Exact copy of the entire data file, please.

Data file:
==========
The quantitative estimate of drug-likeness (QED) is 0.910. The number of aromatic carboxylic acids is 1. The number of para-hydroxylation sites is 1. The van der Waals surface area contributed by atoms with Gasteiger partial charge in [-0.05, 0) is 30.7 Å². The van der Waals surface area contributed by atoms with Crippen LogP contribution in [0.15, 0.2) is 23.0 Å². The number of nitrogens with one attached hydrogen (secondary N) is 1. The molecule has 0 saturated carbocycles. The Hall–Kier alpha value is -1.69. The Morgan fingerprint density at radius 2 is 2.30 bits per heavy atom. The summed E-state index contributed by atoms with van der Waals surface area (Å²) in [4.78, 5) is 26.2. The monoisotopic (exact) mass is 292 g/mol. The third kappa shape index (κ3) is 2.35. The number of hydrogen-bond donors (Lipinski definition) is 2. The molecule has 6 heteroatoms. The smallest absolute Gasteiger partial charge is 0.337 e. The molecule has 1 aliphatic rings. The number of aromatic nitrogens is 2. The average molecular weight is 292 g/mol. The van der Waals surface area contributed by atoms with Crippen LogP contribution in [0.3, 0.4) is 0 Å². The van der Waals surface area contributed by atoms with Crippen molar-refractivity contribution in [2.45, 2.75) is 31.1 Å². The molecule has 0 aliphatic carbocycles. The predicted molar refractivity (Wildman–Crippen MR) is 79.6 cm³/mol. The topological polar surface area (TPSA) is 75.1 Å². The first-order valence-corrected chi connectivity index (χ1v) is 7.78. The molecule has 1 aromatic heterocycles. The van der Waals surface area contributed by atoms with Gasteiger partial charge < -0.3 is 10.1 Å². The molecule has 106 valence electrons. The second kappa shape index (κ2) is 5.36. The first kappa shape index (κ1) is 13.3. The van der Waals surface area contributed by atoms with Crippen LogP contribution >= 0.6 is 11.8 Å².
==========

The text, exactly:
The quantitative estimate of drug-likeness (QED) is 0.910. The number of aromatic carboxylic acids is 1. The number of para-hydroxylation sites is 1. The van der Waals surface area contributed by atoms with Gasteiger partial charge in [-0.05, 0) is 30.7 Å². The van der Waals surface area contributed by atoms with Crippen LogP contribution in [0.15, 0.2) is 23.0 Å². The number of nitrogens with one attached hydrogen (secondary N) is 1. The molecule has 0 saturated carbocycles. The Hall–Kier alpha value is -1.69. The Morgan fingerprint density at radius 2 is 2.30 bits per heavy atom. The summed E-state index contributed by atoms with van der Waals surface area (Å²) in [4.78, 5) is 26.2. The monoisotopic (exact) mass is 292 g/mol. The third kappa shape index (κ3) is 2.35. The number of hydrogen-bond donors (Lipinski definition) is 2. The molecule has 6 heteroatoms. The smallest absolute Gasteiger partial charge is 0.337 e. The molecule has 1 aliphatic rings. The number of aromatic nitrogens is 2. The average molecular weight is 292 g/mol. The van der Waals surface area contributed by atoms with Crippen LogP contribution in [0.3, 0.4) is 0 Å². The van der Waals surface area contributed by atoms with Crippen molar-refractivity contribution in [2.45, 2.75) is 31.1 Å². The molecule has 0 aliphatic carbocycles. The predicted molar refractivity (Wildman–Crippen MR) is 79.6 cm³/mol. The topological polar surface area (TPSA) is 75.1 Å². The first-order valence-corrected chi connectivity index (χ1v) is 7.78. The molecule has 1 aromatic heterocycles. The van der Waals surface area contributed by atoms with Gasteiger partial charge < -0.3 is 10.1 Å². The molecule has 106 valence electrons. The second kappa shape index (κ2) is 5.36. The first kappa shape index (κ1) is 13.3. The van der Waals surface area contributed by atoms with Crippen LogP contribution >= 0.6 is 11.8 Å².